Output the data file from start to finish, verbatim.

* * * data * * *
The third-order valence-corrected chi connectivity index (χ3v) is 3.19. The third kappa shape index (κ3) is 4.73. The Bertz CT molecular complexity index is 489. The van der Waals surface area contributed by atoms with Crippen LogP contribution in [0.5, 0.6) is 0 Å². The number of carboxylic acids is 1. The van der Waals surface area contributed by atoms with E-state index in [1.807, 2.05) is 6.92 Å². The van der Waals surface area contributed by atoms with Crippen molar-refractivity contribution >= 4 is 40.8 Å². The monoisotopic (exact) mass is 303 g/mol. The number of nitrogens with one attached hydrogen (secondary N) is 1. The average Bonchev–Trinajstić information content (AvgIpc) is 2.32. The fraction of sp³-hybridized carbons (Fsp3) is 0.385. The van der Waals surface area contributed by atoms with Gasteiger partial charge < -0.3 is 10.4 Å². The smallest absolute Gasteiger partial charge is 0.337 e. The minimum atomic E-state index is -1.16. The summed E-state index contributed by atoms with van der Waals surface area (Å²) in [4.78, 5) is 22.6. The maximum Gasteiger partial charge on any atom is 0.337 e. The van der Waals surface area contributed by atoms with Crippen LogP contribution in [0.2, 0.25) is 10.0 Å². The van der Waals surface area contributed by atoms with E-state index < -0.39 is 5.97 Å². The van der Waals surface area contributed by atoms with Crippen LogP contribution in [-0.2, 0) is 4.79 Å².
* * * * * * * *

The third-order valence-corrected chi connectivity index (χ3v) is 3.19. The third kappa shape index (κ3) is 4.73. The Bertz CT molecular complexity index is 489. The van der Waals surface area contributed by atoms with Crippen LogP contribution in [0.5, 0.6) is 0 Å². The number of carboxylic acids is 1. The van der Waals surface area contributed by atoms with E-state index in [1.807, 2.05) is 6.92 Å². The van der Waals surface area contributed by atoms with Crippen molar-refractivity contribution >= 4 is 40.8 Å². The monoisotopic (exact) mass is 303 g/mol. The number of nitrogens with one attached hydrogen (secondary N) is 1. The average Bonchev–Trinajstić information content (AvgIpc) is 2.32. The fraction of sp³-hybridized carbons (Fsp3) is 0.385. The van der Waals surface area contributed by atoms with Gasteiger partial charge < -0.3 is 10.4 Å². The smallest absolute Gasteiger partial charge is 0.337 e. The minimum atomic E-state index is -1.16. The summed E-state index contributed by atoms with van der Waals surface area (Å²) in [4.78, 5) is 22.6. The maximum Gasteiger partial charge on any atom is 0.337 e. The van der Waals surface area contributed by atoms with Crippen LogP contribution in [0.2, 0.25) is 10.0 Å². The van der Waals surface area contributed by atoms with E-state index < -0.39 is 5.97 Å². The van der Waals surface area contributed by atoms with Crippen LogP contribution in [-0.2, 0) is 4.79 Å².